St Neots Town

Club Profile

First Played: 1981-2

Win Rate: 50% (from 4 games)

Last Updated: 21 May 2023

A near neighbour and pre-season regular, we haven’t met St Neots Town in a competitive match since our UCL days. The Saints remained in the UCL when we left, which is one of the reasons for the lack of meetings. So too is the fact that, between 1988 and 1990, the club disbanded due to cash problems. And it wasn’t until 1994 that they returned to senior football. In more recent times, the Saints have scaled the ladder; playing in the Southern League.

 

St Neots Town: The Facts

Rowley Park
Kester Way, St Neots, Cambridgeshire, PE19 6SL

01480 470012

www.stneotstownfc.co.uk

 

Who are St Neots Town?

If we hadn’t looked, we’d never have known. Technically, we probably should view the St Neots Town of today as a different club to the one originally formed in 1879. This is because The Saints disbanded at the end of the 1987-8 season; a dramatic step taken in order to clear some substantial outstanding debt. Back from the ashes, the club reformed in 1990 after a two-season break. It is a technicality that we’ve largely ignored; treating the current and the previous incarnations as one club and the same. It’s just extra paperwork otherwise.

So, let’s get started for real.

After forming, St Neots Town competed in the Biggleswade & District League and the Bedfordshire & District League. The latter changed its name in 1929 to the South Midlands League, with the title clinched in 1933. In 1936, they joined the United Counties League for the first time. Once the Second World War Two was all done with, however, it was back to the South Midlands League. It wasn’t for long, though. In 1949, the Metropolitan League came a-calling; the league and cup double claimed in their first season.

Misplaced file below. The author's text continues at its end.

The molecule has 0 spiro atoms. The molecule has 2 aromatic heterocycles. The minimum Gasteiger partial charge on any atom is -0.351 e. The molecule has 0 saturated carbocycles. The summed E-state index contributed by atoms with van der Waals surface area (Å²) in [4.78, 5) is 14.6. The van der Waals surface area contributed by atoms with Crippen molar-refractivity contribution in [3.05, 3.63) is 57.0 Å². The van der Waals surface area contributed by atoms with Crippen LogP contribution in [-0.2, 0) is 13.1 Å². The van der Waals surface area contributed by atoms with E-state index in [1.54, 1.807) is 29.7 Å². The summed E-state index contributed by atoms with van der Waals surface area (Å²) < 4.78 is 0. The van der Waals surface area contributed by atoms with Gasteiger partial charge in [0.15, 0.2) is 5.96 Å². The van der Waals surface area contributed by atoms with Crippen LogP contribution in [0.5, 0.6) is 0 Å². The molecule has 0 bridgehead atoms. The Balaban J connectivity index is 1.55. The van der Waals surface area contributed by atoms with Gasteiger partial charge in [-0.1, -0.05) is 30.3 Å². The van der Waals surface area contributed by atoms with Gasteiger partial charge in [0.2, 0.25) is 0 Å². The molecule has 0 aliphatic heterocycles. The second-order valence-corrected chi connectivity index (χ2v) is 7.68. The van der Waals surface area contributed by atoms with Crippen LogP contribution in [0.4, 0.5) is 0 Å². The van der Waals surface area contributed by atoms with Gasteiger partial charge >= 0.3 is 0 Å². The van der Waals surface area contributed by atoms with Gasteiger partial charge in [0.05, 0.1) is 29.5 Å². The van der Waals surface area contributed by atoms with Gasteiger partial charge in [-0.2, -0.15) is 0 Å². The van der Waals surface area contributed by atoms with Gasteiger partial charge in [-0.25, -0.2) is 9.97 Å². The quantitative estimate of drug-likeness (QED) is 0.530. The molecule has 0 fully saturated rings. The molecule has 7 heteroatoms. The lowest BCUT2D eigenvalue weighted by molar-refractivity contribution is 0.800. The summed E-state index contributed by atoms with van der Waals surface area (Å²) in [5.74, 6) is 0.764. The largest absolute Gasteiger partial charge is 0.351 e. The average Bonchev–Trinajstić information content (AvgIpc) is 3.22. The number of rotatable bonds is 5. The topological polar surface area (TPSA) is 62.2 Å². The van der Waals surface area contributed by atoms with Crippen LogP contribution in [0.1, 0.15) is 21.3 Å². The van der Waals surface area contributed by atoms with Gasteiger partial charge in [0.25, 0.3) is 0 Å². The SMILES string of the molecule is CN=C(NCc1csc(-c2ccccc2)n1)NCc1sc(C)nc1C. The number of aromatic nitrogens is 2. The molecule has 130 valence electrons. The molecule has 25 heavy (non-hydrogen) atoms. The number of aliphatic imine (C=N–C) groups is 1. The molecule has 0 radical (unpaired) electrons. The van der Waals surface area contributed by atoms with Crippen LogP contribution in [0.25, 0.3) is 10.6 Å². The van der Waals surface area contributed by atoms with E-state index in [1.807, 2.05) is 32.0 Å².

The Saints are down in the history books as the first-ever winners of the Metropolitan League as a result. Not that the competition held their attention. Just two years later, it was back to the United Counties League for a second stint. And still the merry-go-round didn’t stop. There was *ready for it* Division One South of the Central Alliance (1956); Metropolitan League Part Deux (1960); the United Counties League Part Trois (1966); and the Eastern Counties League (1969). In 1973, the club picked the UCL a fourth time… and stuck with it!

It’s worth pointing out for no real reason that St Neots Town reached the FA Cup First Round Pwopa in 1966 for the first and only time, before losing at Walsall. It wasn’t a bad showing, either, eventually going down 2-0.

St Neots Town: Record vs Boro'

Pl W D L F A GD Pts* WR%
Overall 4 2 1 1 11 8 3 7 50%
Home 2 0 1 1 4 5 -1 1 0%
Away 2 2 0 0 7 3 4 6 100%
League 4 2 1 1 11 8 3 7 50%
Cup 0 0 0 0 0 0 0 n/a 0%

* league points only


St Neots Town: Result-by-Result (Boro' Scoring First)

Saturday 31 December 1983

Monday 10 October 1983

Saturday 08 May 1982

Saturday 10 April 1982

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How to get to St Neots Town – Travel Information – Distance: 29 miles


By Road

The revelation that we will be going north on the A1(M) is hardly going to be a surprise. At the end of the motorway section, it’s another 14.5 miles before you need to do much else.

Leave the A1 at the A428 exit for Cambridge just after the Black Cat roundabout; taking the third exit at the roundabout to stay on the A428. Go over a roundabout and continue for three miles, before taking the first exit at the roundabout by Tithe Farm for the B1428.

Before you reach the railway, it’s right at the roundabout onto Dramsell Rise and continue up past the station to the stadium.

Tools: AA Route Planner | Highways Agency


Parking

The stadium car park operates on a first-come, first-serve basis for those who arrive in good time. For certain games (and that might include us), there are restrictions brought into place. An overflow car park at the nearby school is available, however, as is local street parking.

One other alternative is the station car park, which costs £2 for 24 hours on a weekend.


By Rail

Station: ST NEOTS
Services to: STEVENAGE

The good news is that the station seems to be right next to where the stadium is. Turn left out of the station and go to the bottom of the hill. Pass under the bridge and then make an immediate left into Dramsell Rise.

Tools: National Rail | TfL Journey Planner